GWEN IFILL: Who can you imagine as commander in chief, Hillary Clinton or Donald Trump? We’re searching for answers here in Colorado on a special edition of Washington Week.
DONALD TRUMP: (From video.) I think I would have a very, very good relationship with Putin.
FORMER SECRETARY OF STATE HILLARY CLINTON: (From video.) We’re going to defeat ISIS without committing American ground troops.
MS. IFILL: Who do you trust?
MR. TRUMP: (From video.) We’re going to convene my top generals and give them a simple instruction. They will have 30 days to submit to the Oval Office a plan for soundly and quickly defeating ISIS.
MRS. CLINTON: (From video.) He says he has a secret plan to defeat ISIS, but the secret is he has no plan.
MR. TRUMP: (From video.) Hillary likes to play tough with Russia. Putin looks at her and he laughs, OK?
MRS. CLINTON: (From video.) Not only did Trump mess up his first international engagement, he choked.
MS. IFILL: As we enter the dizzying final 60 days of the longest presidential campaign in history, the candidates are not waiting for their formal debates to begin the brawl.
INDIANA GOVERNOR MIKE PENCE (R): (From video.) Hillary Clinton is the most dishonest candidate for president of the United States since Richard Nixon.
SENATOR TIMOTHY KAINE (D-VA): (From video.) Even Richard Nixon produced his tax returns.
MS. IFILL: We look at the polls, the policy, and the politics with Dan Balz, chief correspondent for The Washington Post; Molly Ball, national political correspondent for The Atlantic; Jackie Calmes, national correspondent for The New York Times; and Michael Scherer, Washington bureau chief for TIME Magazine.
ANNOUNCER: From Colorado College in Colorado Springs, this is a special edition of Washington Week with Gwen Ifill. Once again, from the campus of Colorado College, moderator Gwen Ifill. (Applause.)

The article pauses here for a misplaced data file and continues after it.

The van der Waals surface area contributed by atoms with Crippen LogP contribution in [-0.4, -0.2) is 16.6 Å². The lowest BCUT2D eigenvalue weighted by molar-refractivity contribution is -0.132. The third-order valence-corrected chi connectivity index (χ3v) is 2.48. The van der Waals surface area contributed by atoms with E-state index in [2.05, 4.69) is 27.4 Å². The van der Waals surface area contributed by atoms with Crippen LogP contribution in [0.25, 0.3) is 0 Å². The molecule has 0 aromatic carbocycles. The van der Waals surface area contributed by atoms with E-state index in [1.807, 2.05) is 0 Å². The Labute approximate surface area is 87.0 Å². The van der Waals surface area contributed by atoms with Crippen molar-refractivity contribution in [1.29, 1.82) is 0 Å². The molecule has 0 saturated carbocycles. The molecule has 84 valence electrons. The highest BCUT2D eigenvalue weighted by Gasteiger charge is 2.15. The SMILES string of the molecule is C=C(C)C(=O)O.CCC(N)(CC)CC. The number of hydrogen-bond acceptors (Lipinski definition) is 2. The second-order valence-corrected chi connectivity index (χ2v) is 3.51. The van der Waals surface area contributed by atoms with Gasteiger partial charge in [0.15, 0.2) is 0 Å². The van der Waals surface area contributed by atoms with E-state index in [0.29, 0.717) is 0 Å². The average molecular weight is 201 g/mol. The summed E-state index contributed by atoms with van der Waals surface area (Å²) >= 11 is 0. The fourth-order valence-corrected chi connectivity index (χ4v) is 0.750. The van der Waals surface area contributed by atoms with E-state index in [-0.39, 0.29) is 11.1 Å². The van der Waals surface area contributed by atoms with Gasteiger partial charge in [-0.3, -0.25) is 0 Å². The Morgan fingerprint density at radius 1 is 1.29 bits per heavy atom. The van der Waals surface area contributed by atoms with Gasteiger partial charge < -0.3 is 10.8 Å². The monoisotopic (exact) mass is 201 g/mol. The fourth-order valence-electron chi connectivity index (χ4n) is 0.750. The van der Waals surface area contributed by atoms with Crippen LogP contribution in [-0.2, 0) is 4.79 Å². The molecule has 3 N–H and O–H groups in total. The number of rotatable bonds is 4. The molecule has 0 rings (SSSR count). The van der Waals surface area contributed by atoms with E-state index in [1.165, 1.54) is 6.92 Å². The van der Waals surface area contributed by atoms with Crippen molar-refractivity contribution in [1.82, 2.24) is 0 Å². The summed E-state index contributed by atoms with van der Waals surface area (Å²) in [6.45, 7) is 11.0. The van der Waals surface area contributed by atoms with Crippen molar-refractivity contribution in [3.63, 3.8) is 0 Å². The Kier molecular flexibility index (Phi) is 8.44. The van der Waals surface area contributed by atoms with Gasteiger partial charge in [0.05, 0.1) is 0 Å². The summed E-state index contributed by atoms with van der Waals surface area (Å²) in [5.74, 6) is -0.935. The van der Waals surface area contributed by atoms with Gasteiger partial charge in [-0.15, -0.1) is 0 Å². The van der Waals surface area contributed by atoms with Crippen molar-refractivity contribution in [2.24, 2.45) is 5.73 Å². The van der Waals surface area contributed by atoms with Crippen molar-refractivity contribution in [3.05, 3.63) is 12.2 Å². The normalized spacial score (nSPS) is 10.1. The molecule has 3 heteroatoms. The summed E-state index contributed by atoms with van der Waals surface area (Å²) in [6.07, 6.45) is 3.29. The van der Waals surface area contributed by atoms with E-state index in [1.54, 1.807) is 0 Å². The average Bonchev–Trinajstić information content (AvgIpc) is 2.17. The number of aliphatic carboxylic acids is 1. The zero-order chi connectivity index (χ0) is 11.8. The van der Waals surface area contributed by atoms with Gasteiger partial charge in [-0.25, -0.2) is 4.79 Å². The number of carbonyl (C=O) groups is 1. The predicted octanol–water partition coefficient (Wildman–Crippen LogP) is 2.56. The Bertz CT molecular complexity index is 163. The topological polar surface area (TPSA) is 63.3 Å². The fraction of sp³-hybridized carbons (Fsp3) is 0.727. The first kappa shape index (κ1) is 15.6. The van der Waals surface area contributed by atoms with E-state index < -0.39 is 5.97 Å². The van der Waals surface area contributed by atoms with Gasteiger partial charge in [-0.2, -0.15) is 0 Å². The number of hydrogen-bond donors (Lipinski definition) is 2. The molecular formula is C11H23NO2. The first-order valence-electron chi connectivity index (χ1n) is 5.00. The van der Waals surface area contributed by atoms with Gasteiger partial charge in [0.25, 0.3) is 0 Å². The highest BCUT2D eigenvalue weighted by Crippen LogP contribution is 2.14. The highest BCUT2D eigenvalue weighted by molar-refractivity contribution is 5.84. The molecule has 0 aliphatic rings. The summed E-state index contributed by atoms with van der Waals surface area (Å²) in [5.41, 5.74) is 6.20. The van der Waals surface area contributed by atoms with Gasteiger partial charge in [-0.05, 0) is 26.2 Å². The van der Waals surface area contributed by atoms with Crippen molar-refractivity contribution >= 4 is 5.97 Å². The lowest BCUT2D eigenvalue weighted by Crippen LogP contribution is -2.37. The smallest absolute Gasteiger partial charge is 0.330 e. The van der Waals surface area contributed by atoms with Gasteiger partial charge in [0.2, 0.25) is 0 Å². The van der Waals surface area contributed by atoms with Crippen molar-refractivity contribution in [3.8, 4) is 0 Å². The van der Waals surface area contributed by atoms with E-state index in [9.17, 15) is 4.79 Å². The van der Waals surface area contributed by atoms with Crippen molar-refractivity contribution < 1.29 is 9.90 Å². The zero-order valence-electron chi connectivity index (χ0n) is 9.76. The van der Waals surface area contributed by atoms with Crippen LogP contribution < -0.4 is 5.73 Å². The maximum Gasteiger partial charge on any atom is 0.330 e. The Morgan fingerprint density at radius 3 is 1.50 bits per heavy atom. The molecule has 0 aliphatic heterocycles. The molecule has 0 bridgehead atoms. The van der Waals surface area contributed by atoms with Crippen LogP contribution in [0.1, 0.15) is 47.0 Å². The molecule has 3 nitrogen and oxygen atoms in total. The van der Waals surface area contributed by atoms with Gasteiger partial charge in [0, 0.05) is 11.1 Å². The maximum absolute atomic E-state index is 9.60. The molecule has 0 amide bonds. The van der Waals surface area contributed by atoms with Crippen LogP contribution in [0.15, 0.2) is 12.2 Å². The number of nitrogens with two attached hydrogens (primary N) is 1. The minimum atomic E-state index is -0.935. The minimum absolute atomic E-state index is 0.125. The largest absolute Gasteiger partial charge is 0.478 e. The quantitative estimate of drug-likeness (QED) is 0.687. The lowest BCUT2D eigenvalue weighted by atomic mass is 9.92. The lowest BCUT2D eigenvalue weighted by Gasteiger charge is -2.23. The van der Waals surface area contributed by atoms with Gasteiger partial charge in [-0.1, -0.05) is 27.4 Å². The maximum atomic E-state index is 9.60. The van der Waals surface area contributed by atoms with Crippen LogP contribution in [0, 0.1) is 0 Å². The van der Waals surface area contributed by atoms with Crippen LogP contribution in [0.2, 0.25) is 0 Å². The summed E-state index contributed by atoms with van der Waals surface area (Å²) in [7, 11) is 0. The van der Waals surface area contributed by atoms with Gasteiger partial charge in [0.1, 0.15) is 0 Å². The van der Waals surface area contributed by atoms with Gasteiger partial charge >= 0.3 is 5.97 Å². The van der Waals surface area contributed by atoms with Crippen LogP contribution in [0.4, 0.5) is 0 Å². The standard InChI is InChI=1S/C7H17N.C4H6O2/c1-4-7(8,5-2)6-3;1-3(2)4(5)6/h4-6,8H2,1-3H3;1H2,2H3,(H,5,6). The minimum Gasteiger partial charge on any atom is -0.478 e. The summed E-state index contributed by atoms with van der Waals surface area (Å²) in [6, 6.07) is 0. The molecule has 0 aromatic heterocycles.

MS. IFILL: Hello. (Applause.) Thank you. Hello, Colorado Springs! Happy to be here.
For the last two presidential cycles, this state has gone blue for President Obama. The two cycles before that, Colorado went red for President George W. Bush. This year, Hillary Clinton appears to have the edge, for now. Welcome to the color purple, where we come to you from the bleeding red heart of the state, El Paso County, with its major megachurches and five military installations. No wonder, then, that Hillary Clinton and Donald Trump spent the week courting veterans and talking national security. Along the way, they also managed to talk a little smack about each other.
MRS. CLINTON: (From video.) We have never been threatened as much by a single candidate running for president as we have been in this election.
MR. TRUMP: (From video.) Hillary Clinton was emailing about the drone program, among many other extremely sensitive matters. This is yet more evidence that Clinton is unfit to be your commander in chief.
MS. IFILL: Emails, Vladimir Putin, veterans, ground troops in Iraq. It seems like once we got past Labor Day, this campaign went into overdrive, didn’t it, Molly?